Meanwhile, in the richer 3/4 of the world, kids have access to healthy food but don't eat it. Instead, they gorge on unhealthy snacks like pizza, fries, burgers, chicken nuggets and a myriad of toxic snack bars - then they wash it down with soda pop.

Nutrient deficiencies can seriously affect a child's physical and cognitive development. In addition to the effects of malnutrition, there are also consequences of obesity:

  • Diabetes is now the most common cause of death in children. This can be prevented by eating healthy snacks and avoiding processed foods. The World Health Organization (WHO) estimates that 1 in 4 deaths of children under five are caused by undernutrition, while obesity is responsible for 1 in 20 deaths worldwide.

  • Heart disease in children is also on the rise and is predicted to be the number one killer of children by 2030. This can be prevented by eating healthy foods, not smoking or drinking alcohol while pregnant, not smoking around your children and encouraging them to get at least an hour of physical activity every day.

  • Sugar causes cancer in children. Sugar is one of the causes of cancer in children. According to the American Cancer Society, a diet high in sugar has been linked to an increased risk of obesity, diabetes, heart disease and some types of cancer.

  • Research shows that people who consume large amounts of added sugars have higher levels of insulin circulating in their blood, increasing their risk of developing type 2 diabetes.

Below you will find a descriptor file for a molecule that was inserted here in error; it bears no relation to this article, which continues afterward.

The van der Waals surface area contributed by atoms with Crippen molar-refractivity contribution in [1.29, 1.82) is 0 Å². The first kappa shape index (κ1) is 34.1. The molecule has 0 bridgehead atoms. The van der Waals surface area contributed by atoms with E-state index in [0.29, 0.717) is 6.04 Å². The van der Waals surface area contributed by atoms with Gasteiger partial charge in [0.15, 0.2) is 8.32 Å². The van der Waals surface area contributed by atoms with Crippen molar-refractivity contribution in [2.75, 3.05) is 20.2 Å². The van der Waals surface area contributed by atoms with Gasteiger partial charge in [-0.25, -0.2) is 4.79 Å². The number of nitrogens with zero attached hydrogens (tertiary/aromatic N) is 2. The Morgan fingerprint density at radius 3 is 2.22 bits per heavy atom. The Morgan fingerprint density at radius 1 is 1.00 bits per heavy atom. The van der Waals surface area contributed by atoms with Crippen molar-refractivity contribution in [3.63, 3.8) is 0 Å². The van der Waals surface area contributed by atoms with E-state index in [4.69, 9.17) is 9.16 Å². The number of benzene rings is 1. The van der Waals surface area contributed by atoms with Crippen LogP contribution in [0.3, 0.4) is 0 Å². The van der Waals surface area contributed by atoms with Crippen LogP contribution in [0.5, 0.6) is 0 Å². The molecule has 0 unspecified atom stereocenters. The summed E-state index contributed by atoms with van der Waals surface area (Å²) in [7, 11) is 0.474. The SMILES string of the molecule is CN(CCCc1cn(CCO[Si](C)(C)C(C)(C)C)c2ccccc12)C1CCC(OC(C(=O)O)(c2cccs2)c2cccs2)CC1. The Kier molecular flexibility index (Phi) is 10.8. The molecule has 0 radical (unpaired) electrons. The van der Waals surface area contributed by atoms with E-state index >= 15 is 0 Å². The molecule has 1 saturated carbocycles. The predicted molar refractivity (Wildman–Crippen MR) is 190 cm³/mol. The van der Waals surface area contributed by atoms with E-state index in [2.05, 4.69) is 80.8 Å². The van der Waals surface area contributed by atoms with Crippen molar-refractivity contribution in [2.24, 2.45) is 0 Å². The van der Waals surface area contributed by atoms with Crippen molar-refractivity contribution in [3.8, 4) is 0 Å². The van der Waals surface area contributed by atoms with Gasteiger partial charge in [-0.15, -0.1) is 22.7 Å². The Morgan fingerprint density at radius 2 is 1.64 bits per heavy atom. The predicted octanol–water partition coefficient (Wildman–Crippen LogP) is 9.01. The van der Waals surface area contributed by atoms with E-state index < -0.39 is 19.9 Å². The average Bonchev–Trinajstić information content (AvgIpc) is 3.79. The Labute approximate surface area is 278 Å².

Fat rich people?

Malnutrition is a global problem that affects both developed and developing economies. In developed countries, the prevalence of overweight and obesity is higher than underweight and malnutrition, while in developing countries, the opposite is true. According to the World Health Organization, 1.9 billion adults are overweight or obese, while 462 million are underweight [1]. Among children, 52 million under-fives suffer from wasting, where they have a low weight for their height [2]. The 2018 Global Nutrition Report revealed that the government of China is facing the second-largest undernourished population, with overweight and obesity levels rising at alarming rates and diet-related non-communicable diseases (NCDs) such as diabetes on the up [3]. Most forms of malnutrition across all parts of the world – from rural plots to city blocks – are rooted in poverty and inequity [4]. Children who live in extreme poverty in low-income countries, especially in remote areas, are more likely to be underfed and malnourished [4].

Are things getting worse?

In the last few decades, obesity rates have risen dramatically. In the United States alone, over one-third of adults are considered obese. This was a significant increase from 30 years ago when only 15% of Americans were classified as obese.
The health risks associated with obesity are well known: heart disease and diabetes are just two conditions that can be caused by carrying too much weight around your middle. Obesity also increases your risk for certain cancers, such as breast cancer in women and colon cancer in men (1).
In addition to these well-known causes of death and illness, there may be another reason people should watch their waistlines: genetics! Some research suggests that genes are essential in determining whether someone becomes overweight or obese (2).

Is sugar addictive to humans?